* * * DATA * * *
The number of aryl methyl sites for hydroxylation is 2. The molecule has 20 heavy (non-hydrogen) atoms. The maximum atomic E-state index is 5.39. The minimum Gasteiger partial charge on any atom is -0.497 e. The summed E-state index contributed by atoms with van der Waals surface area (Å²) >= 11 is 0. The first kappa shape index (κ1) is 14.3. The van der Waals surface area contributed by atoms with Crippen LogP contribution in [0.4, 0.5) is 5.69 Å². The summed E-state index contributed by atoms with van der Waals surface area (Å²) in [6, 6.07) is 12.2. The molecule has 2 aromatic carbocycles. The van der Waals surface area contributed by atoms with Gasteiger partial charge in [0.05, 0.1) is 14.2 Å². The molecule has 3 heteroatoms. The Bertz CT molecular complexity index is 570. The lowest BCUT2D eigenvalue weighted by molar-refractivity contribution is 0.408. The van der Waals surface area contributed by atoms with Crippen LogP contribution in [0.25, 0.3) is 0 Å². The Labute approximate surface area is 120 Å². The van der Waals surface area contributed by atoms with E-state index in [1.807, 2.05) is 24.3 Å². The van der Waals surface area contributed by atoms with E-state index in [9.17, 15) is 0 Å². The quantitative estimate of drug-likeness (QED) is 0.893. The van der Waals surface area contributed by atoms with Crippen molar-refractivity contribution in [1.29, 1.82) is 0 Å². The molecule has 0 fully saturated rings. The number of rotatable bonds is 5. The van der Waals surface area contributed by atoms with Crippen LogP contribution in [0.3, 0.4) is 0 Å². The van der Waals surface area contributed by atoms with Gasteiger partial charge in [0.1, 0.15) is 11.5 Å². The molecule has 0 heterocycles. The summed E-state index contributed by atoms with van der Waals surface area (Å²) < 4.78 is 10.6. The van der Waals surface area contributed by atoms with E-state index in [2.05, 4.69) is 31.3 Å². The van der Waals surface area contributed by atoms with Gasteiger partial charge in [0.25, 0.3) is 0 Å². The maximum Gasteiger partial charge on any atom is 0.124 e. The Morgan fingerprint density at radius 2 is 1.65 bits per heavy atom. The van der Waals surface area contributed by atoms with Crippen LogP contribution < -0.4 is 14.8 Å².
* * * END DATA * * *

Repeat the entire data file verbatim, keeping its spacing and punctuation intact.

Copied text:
The number of aryl methyl sites for hydroxylation is 2. The molecule has 20 heavy (non-hydrogen) atoms. The maximum atomic E-state index is 5.39. The minimum Gasteiger partial charge on any atom is -0.497 e. The summed E-state index contributed by atoms with van der Waals surface area (Å²) >= 11 is 0. The first kappa shape index (κ1) is 14.3. The van der Waals surface area contributed by atoms with Crippen LogP contribution in [0.4, 0.5) is 5.69 Å². The summed E-state index contributed by atoms with van der Waals surface area (Å²) in [6, 6.07) is 12.2. The molecule has 2 aromatic carbocycles. The van der Waals surface area contributed by atoms with Gasteiger partial charge in [0.05, 0.1) is 14.2 Å². The molecule has 3 heteroatoms. The Bertz CT molecular complexity index is 570. The lowest BCUT2D eigenvalue weighted by molar-refractivity contribution is 0.408. The van der Waals surface area contributed by atoms with Crippen LogP contribution in [0.25, 0.3) is 0 Å². The Labute approximate surface area is 120 Å². The van der Waals surface area contributed by atoms with E-state index in [1.807, 2.05) is 24.3 Å². The van der Waals surface area contributed by atoms with E-state index in [9.17, 15) is 0 Å². The quantitative estimate of drug-likeness (QED) is 0.893. The van der Waals surface area contributed by atoms with Crippen molar-refractivity contribution in [1.29, 1.82) is 0 Å². The molecule has 0 fully saturated rings. The number of rotatable bonds is 5. The van der Waals surface area contributed by atoms with Crippen LogP contribution in [0.3, 0.4) is 0 Å². The van der Waals surface area contributed by atoms with Gasteiger partial charge in [0.1, 0.15) is 11.5 Å². The molecule has 0 heterocycles. The summed E-state index contributed by atoms with van der Waals surface area (Å²) < 4.78 is 10.6. The van der Waals surface area contributed by atoms with E-state index in [2.05, 4.69) is 31.3 Å². The van der Waals surface area contributed by atoms with Gasteiger partial charge in [0.25, 0.3) is 0 Å². The maximum Gasteiger partial charge on any atom is 0.124 e. The Morgan fingerprint density at radius 2 is 1.65 bits per heavy atom. The van der Waals surface area contributed by atoms with Crippen LogP contribution < -0.4 is 14.8 Å².